Tue. Dec 1st, 2020

Even though some demand has started coming back, the travel industry may take years to get back to pre-pandemic business level, said Ritu Mehrotra, country manager — India, Sri Lanka, Maldives at Booking.com.

“Travel industry was one of the first industries to be hit and I think one of the last industries to maybe make a comeback,” she said in an interview.

“There are pockets where we are seeing demand coming up. We also feel that recovery will happen. It may take time,” she added.

She added that it may not just take quarters but years for the industry to reach pre-COVID-19 levels.

Pointing out that globally over a dozen airlines have had to shut shop, she said that impact across sectors had been severe and she expected to see consolidation in the travel industry.

“I think that the fittest will win the battle and it is very important for companies to have a razor-sharp focus on their operating costs and besides, consolidation is inevitable, in my mind,” she said.

Ms. Mehrotra added there was a need for greater collaboration between the industry and government.

“No one company or no one player in the market can beat this kind of a pandemic. To support recovery, the government will have to consider subsidising consumer holidays. This is something that we have seen in a lot of other countries like Thailand, Japan and Italy.”

Booking.com is also in conversation with the Ministry of Tourism on how to make India as one of the topmost destinations for travel, post corona.

“I also feel that the government has a very large task in hand and so far, they have been able to support…there was a relaxation in taxes just a couple of months back.” she said.

“I will not speak on behalf of the hotel partners because their business model works very differently and it’s very capex heavy as well,” she said, adding that while there was some rationalisation of taxes previously, taxes in India are still on a higher side compared with countries such as Thailand and Malaysia.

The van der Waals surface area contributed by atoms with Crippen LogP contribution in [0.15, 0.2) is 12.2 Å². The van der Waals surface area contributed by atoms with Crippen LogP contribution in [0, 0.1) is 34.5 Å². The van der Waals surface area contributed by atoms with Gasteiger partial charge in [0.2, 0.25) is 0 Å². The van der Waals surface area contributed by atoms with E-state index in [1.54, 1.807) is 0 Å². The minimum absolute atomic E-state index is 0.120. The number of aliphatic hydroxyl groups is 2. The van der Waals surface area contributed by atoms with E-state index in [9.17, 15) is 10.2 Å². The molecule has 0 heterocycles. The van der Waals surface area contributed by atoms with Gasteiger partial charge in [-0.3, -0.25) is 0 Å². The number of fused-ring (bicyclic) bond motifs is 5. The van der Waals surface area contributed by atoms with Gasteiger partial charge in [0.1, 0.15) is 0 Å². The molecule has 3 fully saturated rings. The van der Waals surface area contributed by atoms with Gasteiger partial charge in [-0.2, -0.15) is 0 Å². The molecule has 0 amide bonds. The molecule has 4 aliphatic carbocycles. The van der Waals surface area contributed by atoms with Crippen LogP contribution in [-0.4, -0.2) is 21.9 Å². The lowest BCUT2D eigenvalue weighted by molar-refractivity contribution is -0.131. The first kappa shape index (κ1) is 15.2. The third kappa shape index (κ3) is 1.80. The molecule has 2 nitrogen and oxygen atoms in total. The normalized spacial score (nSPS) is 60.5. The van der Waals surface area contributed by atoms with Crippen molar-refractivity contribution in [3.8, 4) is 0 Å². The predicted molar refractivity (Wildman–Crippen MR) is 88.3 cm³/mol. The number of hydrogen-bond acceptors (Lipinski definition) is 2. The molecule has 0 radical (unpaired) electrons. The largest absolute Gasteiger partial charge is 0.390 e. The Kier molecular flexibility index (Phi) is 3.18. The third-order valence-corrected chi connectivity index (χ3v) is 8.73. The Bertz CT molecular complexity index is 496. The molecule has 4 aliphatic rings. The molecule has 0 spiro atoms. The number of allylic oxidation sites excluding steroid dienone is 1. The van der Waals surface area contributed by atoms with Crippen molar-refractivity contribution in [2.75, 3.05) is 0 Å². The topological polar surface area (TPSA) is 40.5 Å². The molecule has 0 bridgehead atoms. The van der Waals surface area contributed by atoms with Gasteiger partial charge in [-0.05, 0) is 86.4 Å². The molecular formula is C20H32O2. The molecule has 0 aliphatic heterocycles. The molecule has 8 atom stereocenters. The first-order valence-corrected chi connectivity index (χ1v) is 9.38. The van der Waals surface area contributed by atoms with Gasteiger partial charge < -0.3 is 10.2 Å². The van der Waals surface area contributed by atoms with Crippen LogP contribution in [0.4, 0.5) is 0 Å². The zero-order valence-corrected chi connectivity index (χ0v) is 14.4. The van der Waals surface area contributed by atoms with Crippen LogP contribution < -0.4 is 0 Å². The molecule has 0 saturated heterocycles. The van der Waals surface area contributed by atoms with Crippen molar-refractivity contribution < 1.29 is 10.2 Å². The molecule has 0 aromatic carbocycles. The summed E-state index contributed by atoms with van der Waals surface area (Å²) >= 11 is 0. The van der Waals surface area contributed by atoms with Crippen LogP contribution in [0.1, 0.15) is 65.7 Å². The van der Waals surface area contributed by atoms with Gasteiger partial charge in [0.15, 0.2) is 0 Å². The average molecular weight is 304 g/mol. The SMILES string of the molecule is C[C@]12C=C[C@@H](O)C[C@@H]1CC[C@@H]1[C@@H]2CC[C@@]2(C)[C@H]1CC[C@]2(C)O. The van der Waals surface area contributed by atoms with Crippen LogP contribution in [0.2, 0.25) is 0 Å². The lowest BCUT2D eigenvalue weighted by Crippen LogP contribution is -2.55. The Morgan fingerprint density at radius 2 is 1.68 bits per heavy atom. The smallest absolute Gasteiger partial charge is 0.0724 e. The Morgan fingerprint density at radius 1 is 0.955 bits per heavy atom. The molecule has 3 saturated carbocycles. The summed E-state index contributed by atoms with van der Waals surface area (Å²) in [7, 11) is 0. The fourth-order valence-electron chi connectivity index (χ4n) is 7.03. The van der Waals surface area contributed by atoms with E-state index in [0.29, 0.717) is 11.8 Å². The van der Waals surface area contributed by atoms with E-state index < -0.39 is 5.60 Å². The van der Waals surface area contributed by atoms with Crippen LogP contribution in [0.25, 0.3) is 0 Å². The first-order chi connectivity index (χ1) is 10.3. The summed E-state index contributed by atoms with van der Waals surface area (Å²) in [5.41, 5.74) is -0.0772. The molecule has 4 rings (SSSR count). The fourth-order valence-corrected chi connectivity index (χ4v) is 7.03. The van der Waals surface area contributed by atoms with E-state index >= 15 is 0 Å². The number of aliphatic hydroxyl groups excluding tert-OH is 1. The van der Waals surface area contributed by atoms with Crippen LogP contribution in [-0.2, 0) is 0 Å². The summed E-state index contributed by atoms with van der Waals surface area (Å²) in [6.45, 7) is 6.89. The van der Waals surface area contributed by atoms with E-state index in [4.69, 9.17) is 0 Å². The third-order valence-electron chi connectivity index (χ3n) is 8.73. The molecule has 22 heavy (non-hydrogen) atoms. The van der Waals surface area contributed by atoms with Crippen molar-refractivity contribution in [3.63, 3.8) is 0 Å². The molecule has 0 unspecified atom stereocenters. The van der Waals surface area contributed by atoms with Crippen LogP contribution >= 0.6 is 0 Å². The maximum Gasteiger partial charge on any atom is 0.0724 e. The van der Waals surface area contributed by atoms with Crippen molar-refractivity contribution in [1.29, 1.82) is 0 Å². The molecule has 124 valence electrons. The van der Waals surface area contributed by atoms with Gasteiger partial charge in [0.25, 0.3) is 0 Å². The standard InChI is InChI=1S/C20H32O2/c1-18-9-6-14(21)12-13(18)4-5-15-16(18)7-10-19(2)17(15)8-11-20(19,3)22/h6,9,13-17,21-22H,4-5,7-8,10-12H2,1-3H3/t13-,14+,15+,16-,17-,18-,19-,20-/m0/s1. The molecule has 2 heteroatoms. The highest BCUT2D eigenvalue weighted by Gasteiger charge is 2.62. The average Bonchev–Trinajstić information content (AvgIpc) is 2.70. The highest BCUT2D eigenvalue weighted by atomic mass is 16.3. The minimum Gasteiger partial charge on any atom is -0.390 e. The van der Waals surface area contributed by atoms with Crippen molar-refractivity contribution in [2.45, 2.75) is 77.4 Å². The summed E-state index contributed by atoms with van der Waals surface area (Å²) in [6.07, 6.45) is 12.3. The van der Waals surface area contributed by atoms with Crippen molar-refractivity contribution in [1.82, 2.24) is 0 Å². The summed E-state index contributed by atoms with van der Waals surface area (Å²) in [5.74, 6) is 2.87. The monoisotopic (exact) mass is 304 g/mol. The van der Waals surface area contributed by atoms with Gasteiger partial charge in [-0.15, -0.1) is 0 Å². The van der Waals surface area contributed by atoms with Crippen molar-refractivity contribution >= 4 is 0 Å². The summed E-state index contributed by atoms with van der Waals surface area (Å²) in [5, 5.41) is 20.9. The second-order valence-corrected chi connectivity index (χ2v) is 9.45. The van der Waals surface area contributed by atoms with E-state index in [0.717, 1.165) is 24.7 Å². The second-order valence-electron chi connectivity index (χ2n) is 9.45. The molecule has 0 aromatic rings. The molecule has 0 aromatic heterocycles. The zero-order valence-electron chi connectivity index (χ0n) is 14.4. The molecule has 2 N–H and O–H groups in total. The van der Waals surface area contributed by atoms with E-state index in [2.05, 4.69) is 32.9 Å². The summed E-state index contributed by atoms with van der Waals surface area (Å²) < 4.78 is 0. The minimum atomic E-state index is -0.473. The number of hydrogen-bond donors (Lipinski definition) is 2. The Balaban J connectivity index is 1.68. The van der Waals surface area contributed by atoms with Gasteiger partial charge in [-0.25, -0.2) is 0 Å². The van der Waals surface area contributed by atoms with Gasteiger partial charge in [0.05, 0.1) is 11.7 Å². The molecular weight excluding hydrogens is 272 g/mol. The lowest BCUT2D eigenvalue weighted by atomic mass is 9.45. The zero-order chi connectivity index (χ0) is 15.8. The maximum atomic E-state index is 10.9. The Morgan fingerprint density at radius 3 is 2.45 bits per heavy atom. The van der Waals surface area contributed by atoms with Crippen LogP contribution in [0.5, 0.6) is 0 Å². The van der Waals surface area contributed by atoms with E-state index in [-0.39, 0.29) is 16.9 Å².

Booking.com has incorporated health and safety policies on its platform, which have been adopted by 14 million partners globally and 0.7 million partners in India. According to a recent survey by the company, 77% of Indian travellers will only book a particular accommodation if it’s clear what health and hygiene policies it has in place.

On the current demand trends, Ms. Mehrotra said globally, the platform is seeing a preference for alternative accommodation such as villas, apartments, beach huts and homestays.

This business has increased from 20% to 40% for Booking.com. Additionally, domestic travel has become a focus area. “Our domestic business globally was 40%, which has now moved to 70% and in India, we were anyways much higher,” she said. Ms. Mehrotra added that almost 52% of Indian travellers still plan to travel within the country in the medium term (7 months-12 months), with 41% planning to do so in the longer term. Additionally, 70% of Indian travellers want to travel more sustainably in the future.

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